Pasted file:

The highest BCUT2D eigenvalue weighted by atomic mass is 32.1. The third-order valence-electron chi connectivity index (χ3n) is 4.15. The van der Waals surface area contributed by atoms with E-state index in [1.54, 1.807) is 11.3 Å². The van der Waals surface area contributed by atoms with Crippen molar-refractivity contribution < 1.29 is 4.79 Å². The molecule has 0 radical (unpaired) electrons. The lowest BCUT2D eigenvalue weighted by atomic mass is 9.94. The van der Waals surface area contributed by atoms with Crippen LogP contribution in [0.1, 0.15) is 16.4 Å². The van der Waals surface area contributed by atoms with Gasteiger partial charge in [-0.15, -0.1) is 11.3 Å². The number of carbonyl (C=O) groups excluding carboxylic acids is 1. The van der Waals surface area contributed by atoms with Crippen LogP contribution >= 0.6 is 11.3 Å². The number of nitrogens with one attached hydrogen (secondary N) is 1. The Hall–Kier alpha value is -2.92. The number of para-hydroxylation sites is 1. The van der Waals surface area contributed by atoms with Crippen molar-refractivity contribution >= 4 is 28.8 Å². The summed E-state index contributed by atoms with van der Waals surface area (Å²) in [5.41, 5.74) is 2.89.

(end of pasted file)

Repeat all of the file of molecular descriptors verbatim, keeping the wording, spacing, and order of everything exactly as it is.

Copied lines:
The highest BCUT2D eigenvalue weighted by atomic mass is 32.1. The third-order valence-electron chi connectivity index (χ3n) is 4.15. The van der Waals surface area contributed by atoms with E-state index in [1.54, 1.807) is 11.3 Å². The van der Waals surface area contributed by atoms with Crippen molar-refractivity contribution < 1.29 is 4.79 Å². The molecule has 0 radical (unpaired) electrons. The lowest BCUT2D eigenvalue weighted by atomic mass is 9.94. The van der Waals surface area contributed by atoms with Crippen LogP contribution in [0.1, 0.15) is 16.4 Å². The van der Waals surface area contributed by atoms with Gasteiger partial charge in [-0.15, -0.1) is 11.3 Å². The number of carbonyl (C=O) groups excluding carboxylic acids is 1. The van der Waals surface area contributed by atoms with Crippen LogP contribution >= 0.6 is 11.3 Å². The number of nitrogens with one attached hydrogen (secondary N) is 1. The Hall–Kier alpha value is -2.92. The number of para-hydroxylation sites is 1. The van der Waals surface area contributed by atoms with Crippen molar-refractivity contribution >= 4 is 28.8 Å². The summed E-state index contributed by atoms with van der Waals surface area (Å²) in [5.41, 5.74) is 2.89.